Thursday, February 5, 2015

Spotlight on Contemporary Artist/Photographer Hanna Newman

I encountered the art and mind of Hanna Newman last summer at her show here in Duluth at the Photography Institute. For a photography exhibition the work was unusual but engaging. After interviewing he this past week I discovered that the surreal nature of her work was more deliberate than I realized. She's young, but quite serious about her art. It will be interesting to see what kind of work she'll be producing five years from now.

EN: You grew up in Rochester and went to college in Mankato. What’s your connection to Duluth?

Hanna Newman: I have visited Duluth, often in the past. My father grew up not too far from Duluth which gave my family reason to visit when I was a young child. Later on as we got older, my brother attended college at UMD up until 2012. While he was a student here in Duluth my family and I would travel here to visit him often. More recently, my parents moved from Rochester to Cloquet just a couple of years ago. Since they have lived here I have been exploring the art scene in Duluth during my visits. Since then I have been fortunate to show at the Duluth Photography Institute and recently at the Prove Collective Gallery.

EN: How did you come to take up photography as a fine artist?

HN: Starting out as a ceramicist, I actually wasn't interested in taking up photography when I first began my undergrad. My second year at MSU I decided to take a black and white film photography course and I immediately fell in love with it. I now continuously take photographs and have recently begun to use my film photographs as a base for photo-intaglio prints.

EN: You mentioned how in our contemporary art scene anything is possible? This can be liberating, but also places a certain responsibility on the artist if he or she is to be taken seriously. Can you elaborate on this?

HN: Yes, I can. As you and I were discussing ways to describe contemporary art I had gone on to talk about how the contemporary art scene is a beautiful time to be an artist. All forms and styles of creating art are accepted, whether you are painting, printmaking, assembling every day objects or even making work from garbage (as done successfully by artist Vik Muniz, check out his large garbage portraiture!). I feel that it is a great time to be an artist due to the multiple materials at our disposable. But with this great freedom of materials and styles comes (in my opinion) the necessity to be able to talk about your work. Because art can be just about anything in the contemporary world we as artists need to be able to communicate the meanings behind our works to our audience.

EN: In what way does your work play with how the mind perceives and distorts reality?

HN: I take a lot of interest to the subconscious mind and try to approach that in my artwork. When producing work I try to avoid conscious intention and allow my subconscious to leak into my artwork. Our subconscious makes itself apparent in our dreams and nightmares and I believe it makes an appearance in my artwork as well. This automatized approach (often used by surrealist artists of the 1920s) allows for aspects of my mind that I may have not taken conscious awareness of to become more evident. I am inspired by how the mind makes involuntary alterations to reality whether it be mentally or visually. I try to explore this in my artwork through dreamlike settings, dis figuration and more recently through text alongside my artwork.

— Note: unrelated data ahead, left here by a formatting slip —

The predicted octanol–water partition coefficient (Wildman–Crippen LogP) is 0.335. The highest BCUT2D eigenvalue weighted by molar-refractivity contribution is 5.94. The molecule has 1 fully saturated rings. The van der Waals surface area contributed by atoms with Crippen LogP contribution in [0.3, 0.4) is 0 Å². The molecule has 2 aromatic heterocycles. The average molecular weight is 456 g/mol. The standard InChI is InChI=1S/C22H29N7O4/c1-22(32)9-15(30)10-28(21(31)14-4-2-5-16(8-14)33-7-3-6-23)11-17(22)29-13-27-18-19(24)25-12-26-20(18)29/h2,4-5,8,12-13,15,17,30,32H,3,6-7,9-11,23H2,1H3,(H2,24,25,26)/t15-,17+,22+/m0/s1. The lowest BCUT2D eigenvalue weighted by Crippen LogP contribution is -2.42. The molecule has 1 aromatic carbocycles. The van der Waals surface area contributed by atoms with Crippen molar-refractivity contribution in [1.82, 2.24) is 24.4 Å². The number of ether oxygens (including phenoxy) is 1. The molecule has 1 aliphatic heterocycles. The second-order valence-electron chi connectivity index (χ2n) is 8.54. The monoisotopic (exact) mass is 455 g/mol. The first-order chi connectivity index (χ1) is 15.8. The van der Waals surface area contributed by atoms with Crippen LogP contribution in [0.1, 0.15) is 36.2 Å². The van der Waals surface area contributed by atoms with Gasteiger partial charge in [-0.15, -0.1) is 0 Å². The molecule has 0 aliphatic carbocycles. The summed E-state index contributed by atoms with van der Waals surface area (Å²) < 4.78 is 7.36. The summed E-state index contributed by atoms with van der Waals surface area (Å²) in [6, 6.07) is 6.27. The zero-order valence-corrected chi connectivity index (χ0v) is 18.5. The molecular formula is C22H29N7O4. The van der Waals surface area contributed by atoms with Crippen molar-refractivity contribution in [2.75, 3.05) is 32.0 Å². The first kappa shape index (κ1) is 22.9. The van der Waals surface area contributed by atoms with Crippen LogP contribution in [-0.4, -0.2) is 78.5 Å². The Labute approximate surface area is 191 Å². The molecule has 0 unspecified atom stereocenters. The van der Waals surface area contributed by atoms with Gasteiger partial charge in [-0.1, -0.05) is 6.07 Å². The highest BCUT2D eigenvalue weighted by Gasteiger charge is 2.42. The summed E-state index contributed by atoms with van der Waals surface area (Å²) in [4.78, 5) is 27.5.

EN: Who have been some of your biggest influences as an artist?

HN: I have been very inspired by Dada and artists such as Marcel Duchamp and Man Ray. I have also drawn a lot of inspiration from the paintings of Egon Schiele and the photography of Francesca Woodman. In regards to more contemporary artists, I am inspired by the dark photography of artist Roger Ballen and I am greatly inspired by the recent works of Mathew Barney (Cremaster Cycle). I could go on for days about all of the artists that have influenced me, I am constantly studying contemporary art and discovering new artists that inspire me.

EN: You’re heading to Australia in a couple weeks. What will you be doing there and what prompted you to pursue this next adventure?

HN: I will be continuing my artistic practices in Adelaide, Australia for a sixth month period and then I will be returning to finish the last year of my undergraduate degree at MSU. While in Australia I plan to practice with performance and interactive art starting with a project I have been planning titled, "Know Your Worth." Details of this project will be included in one of my first blogs, soon to come within the next two weeks. Before my plans to go to Australia had been finalized, I was actually planning to study in Nagasaki, Japan. Unfortunately that program was cancelled so I began looking into other options. I met a student from Adelaide in my ceramics course and she recommended to me to look into attending the University of South Australia. She is also an art student and had great things to say about the art scene in Adelaide. I looked into it a little further and found that I really liked the looks of the art scene, the size of the city and the location on the map. At last minute I applied to the University of South Australia and got accepted. I am greatly looking forward to my studies overseas in Adelaide!

EN: Where can readers here see more of your work?

HN: Coming just within the next couple weeks I will release a link to a blog that will be included in my current website. Readers will be able to access my blog through my website In my blog I will be documenting my studies, experiences and adventures while overseas in Australia.

If one wishes to view my past and current artwork it is available through my website:

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